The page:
“Doing Time Put My Life in Danger”
I have been through the California penal system, and I have experienced firsthand the injustices that transgender prisoners often face. When I was in prison, my life was constantly endangered, and I was constantly harassed by other inmates for being who I am. I was even a victim of sexual assault. Other prisoners didn’t understand me or what it means to be a transgender person. You get harassed by everybody: the nurses, the police, the inmates… You’re constantly dealing with ignorance.
Correctional employees are not aware of the needs of LGBT prisoners and often house them in situations that are uncomfortable or even dangerous. LGBT prisoners often feel helpless, and they cannot stand up for themselves without putting themselves in even greater danger. You’d be a snitch or a rat if you reported sexual harassment or violence. A lot of people would rather not tell anyone about what they’re going through.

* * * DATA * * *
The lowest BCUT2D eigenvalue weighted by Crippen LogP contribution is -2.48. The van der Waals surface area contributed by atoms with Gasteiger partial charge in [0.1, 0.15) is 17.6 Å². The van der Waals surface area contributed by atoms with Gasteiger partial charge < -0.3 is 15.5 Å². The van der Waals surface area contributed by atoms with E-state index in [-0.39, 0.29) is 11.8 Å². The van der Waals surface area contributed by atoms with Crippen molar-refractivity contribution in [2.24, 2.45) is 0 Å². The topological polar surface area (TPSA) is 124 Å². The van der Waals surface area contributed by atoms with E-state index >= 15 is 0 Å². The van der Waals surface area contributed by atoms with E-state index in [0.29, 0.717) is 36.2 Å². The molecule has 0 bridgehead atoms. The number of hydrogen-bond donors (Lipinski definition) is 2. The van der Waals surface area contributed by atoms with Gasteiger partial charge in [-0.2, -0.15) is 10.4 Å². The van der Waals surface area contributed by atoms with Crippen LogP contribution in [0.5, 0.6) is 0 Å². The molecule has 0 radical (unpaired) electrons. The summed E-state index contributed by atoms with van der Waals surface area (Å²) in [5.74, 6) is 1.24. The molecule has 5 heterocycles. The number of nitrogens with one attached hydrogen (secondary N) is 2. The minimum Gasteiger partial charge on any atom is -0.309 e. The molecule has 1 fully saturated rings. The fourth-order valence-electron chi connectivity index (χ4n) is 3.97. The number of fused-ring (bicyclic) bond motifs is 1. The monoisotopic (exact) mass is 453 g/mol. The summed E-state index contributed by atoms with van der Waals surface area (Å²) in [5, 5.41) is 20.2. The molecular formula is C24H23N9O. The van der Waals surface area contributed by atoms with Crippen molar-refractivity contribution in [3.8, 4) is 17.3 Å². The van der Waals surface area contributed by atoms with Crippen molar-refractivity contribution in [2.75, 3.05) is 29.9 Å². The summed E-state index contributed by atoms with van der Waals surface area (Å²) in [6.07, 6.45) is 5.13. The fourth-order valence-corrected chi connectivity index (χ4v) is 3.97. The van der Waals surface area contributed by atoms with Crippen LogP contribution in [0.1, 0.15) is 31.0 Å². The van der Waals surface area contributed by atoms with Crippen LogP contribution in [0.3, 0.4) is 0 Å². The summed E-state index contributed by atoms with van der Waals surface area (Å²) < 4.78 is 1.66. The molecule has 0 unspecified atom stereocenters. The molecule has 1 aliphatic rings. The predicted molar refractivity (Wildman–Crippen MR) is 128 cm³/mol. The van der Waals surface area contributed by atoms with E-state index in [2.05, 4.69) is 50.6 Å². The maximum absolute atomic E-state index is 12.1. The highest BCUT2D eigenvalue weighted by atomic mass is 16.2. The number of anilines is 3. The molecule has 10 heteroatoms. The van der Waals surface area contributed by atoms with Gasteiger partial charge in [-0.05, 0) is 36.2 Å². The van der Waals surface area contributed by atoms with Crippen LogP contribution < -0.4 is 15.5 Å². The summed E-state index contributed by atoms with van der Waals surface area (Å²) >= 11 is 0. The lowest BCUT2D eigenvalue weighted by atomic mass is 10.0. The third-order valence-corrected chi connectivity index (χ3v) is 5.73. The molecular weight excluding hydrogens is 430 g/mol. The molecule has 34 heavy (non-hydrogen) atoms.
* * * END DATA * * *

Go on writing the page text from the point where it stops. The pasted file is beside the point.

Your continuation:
I was not in a position of power to stand up for myself while I was in jail, and I was incarcerated for doing the only work that was available to me, because there are often few work opportunities that are truly open to transgender people. You pay your sentence, get out and then you have to do the same work again in order to survive. We have to ensure that lesbian, gay, bisexual and transgender individuals are protected while incarcerated, and we must work to break this vicious cycle.
Bamby Salcedo is the Project Coordinator for HIV Prevention Services at Childrens’ Hospital Los Angeles and the Founder and President of the Trans-Latin@ Coalition. She has devoted her life to fighting for equality and equal protections for the transgender community.